My Experience as a Patient

I want to start this post by saying that I am okay! I realize that my entire head is bandaged, but I actually just had a small cut on the back of my scalp. The bandage goes around my entire head so that the gauze on my wound would stay there without someone holding it. I went ice skating with friends this past weekend and took a little spill about ten minutes into the afternoon. My feet went out from under me, my butt hit the ice and then my head. My first thought was, naturally, “darn, that’s embarrassing!” I wanted to get back up brush it off, but I quickly realized that was not possible. Although I did not pass out or become dizzy, I was very light headed. My friends dragged me over to the side of the rink, but I was able to walk off the ice and later walk to the car and into the hospital. So that definitely felt like an accomplishment! A nurse and a surgeon’s PA both came over after my fall and were very helpful in stopping the bleeding and taking care of me before the medics got there. While I was sitting on the ice withe everyone taking such good care of me, I quickly realized that you can’t turn off the child life specialist within you. I might not be certified yet, but I believe that I think and act like a child life specialist. I noticed that there were some kids in the group standing very close and trying to see. In my head, I wished that someone would engage them in interactive play away from here so they wouldn’t see all the blood. Since I couldn’t easily convey that to those around me, I tried to use an enthusiastic voice and suggest that they go ice skating some more. I might have been bleeding from my head, but I sure wasn’t going to let those children see the blood and get scared.


After the medics at the ice rink wrapped my head, our next stop was the emergency room. Now one of my strengths is communication and I talk A LOT when I’m nervous or when my adrenaline is rushing. I’ll let you imagine what the car ride was like…. One of the things that I later realized I did was prepared the others in the car for what might happen when we got there. But I think that I was actually trying to calm myself by walking everyone through the procedure. One of my practicum supervisors from this summer was an ER Child Life Specialist, so we spent a lot of time working with kids with lacerations. I knew the steps; numbing medication (probably EMLA cream since it was an open wound and a J-tip wouldn’t be practical), irrigation (the big syringe that washed your wound) and then the sutures. My friends must have thought I was crazy as I told them what each step would be and the associated sensations. Lucky for me, they are great friends and just listened as I blabbered on!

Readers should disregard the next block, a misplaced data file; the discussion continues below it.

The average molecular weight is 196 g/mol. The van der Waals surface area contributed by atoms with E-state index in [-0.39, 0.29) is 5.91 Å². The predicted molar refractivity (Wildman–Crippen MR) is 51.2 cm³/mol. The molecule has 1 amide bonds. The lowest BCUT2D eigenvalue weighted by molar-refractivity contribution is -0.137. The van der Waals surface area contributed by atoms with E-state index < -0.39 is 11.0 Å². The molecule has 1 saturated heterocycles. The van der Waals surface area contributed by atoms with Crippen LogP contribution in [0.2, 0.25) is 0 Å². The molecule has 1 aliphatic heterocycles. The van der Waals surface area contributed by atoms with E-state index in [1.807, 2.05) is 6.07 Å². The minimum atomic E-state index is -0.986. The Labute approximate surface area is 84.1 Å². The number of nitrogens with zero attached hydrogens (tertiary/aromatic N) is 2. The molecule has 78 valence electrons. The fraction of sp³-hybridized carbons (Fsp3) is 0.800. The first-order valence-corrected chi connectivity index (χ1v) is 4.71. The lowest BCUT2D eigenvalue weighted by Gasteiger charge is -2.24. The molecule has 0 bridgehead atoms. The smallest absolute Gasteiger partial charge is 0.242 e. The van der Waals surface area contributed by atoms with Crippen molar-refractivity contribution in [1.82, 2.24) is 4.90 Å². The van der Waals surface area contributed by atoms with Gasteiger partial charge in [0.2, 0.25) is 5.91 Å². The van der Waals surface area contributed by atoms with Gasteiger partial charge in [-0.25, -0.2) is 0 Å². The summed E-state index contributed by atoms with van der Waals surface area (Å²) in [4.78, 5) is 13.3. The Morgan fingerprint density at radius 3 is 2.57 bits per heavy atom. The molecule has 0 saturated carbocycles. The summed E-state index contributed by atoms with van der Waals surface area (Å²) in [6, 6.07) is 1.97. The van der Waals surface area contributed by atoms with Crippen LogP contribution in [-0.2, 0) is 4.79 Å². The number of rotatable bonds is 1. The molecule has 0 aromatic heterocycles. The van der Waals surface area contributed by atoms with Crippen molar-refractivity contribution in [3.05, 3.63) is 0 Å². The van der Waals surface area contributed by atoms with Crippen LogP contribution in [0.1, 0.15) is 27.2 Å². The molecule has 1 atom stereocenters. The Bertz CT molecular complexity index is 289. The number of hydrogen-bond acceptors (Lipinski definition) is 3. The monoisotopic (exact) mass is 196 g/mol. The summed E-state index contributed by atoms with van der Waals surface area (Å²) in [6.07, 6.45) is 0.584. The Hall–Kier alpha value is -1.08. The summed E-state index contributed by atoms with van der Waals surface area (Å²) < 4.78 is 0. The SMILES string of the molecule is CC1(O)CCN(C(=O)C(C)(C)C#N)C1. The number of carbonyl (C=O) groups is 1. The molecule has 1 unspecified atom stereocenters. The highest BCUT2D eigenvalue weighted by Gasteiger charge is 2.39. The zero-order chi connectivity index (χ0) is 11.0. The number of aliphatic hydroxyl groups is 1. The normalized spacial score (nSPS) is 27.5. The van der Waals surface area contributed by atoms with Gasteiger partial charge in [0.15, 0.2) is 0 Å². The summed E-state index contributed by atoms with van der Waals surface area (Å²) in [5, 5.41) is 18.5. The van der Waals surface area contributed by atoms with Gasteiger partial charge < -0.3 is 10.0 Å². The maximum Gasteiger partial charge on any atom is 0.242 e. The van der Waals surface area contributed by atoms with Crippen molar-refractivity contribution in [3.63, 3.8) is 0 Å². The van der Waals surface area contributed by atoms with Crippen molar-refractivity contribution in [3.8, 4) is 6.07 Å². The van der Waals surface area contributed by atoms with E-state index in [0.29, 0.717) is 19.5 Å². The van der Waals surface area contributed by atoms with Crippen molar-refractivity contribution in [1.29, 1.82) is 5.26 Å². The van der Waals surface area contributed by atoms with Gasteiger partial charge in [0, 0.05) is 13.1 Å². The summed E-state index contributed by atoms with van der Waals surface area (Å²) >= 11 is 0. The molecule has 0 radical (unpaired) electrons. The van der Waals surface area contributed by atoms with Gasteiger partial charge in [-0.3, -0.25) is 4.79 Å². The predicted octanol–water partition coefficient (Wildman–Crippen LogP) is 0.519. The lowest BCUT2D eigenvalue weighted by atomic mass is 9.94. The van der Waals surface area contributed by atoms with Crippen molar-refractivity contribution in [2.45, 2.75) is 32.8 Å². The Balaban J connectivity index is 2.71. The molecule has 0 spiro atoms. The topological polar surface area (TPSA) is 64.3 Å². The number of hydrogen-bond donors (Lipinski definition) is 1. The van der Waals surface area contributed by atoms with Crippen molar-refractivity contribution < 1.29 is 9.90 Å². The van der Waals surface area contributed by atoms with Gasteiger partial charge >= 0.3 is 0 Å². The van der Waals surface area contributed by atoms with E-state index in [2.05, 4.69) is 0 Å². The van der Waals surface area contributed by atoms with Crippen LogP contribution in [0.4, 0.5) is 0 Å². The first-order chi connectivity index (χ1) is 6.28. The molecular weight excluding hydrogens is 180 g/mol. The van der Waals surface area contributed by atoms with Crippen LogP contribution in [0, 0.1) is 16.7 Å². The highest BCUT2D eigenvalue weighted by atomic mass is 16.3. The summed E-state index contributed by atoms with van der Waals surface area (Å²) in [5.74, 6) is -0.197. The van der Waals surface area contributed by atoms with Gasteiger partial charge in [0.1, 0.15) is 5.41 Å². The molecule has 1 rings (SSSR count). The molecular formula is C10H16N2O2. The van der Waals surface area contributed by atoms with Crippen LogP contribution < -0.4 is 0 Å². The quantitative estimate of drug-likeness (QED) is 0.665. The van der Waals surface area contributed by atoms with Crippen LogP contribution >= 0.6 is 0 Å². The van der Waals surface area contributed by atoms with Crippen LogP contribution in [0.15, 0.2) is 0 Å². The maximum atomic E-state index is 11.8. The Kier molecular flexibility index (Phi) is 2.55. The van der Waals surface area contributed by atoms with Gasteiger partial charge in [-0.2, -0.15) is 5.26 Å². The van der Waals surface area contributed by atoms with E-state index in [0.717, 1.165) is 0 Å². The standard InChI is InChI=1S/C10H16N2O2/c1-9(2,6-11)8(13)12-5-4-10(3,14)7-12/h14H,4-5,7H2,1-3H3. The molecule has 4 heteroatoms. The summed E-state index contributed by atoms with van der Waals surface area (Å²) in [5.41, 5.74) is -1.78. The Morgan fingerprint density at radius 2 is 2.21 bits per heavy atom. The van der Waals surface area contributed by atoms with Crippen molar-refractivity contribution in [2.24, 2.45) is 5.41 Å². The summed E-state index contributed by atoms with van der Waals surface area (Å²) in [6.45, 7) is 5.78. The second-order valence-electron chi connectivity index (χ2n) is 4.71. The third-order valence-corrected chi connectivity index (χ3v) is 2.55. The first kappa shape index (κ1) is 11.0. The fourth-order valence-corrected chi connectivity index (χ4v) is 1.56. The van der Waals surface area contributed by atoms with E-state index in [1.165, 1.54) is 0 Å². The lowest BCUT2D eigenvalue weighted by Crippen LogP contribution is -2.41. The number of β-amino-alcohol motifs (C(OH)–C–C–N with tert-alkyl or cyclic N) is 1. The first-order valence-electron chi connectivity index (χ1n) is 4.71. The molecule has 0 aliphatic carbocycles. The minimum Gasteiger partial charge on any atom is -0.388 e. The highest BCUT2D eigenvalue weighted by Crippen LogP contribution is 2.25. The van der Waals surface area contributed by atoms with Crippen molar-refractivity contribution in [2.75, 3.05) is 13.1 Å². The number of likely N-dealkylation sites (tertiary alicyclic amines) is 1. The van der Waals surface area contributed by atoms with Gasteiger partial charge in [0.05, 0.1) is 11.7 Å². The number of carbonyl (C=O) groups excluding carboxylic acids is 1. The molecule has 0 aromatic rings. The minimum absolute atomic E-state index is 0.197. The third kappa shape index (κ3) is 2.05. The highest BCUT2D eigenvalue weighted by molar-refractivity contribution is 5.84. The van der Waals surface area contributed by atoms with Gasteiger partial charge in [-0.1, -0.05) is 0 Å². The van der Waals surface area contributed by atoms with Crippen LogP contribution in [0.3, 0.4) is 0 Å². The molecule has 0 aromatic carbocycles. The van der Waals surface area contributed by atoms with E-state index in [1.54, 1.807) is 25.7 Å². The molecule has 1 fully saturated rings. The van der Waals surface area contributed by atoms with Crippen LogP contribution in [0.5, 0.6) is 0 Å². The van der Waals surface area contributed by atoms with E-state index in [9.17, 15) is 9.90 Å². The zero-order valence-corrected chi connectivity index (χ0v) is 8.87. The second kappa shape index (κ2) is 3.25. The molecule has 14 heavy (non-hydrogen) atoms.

After the drive to the hospital came the fun part of waiting. The registration and triage went very quickly, but then we were sent back to the waiting room for what would be a four hour wait. As I mentioned earlier, I can’t turn off the child life specialist in me so I had Play-Doh in my purse that was nice to squeeze while waiting. As we were waiting, I tried to look around and imagine how it might look to an injured child. The hospital we went to was next door to a large Children’s Hospital, so this emergency department didn’t have anything for children as kids would be brought next door. But regardless of whether the hospital is a children’s hospital or not, there is always a wait time. And this wait time is a time of the unknown, a time to imagine what might be going on behind closed doors in the ER and also about how the doctor might decide to treat the wound.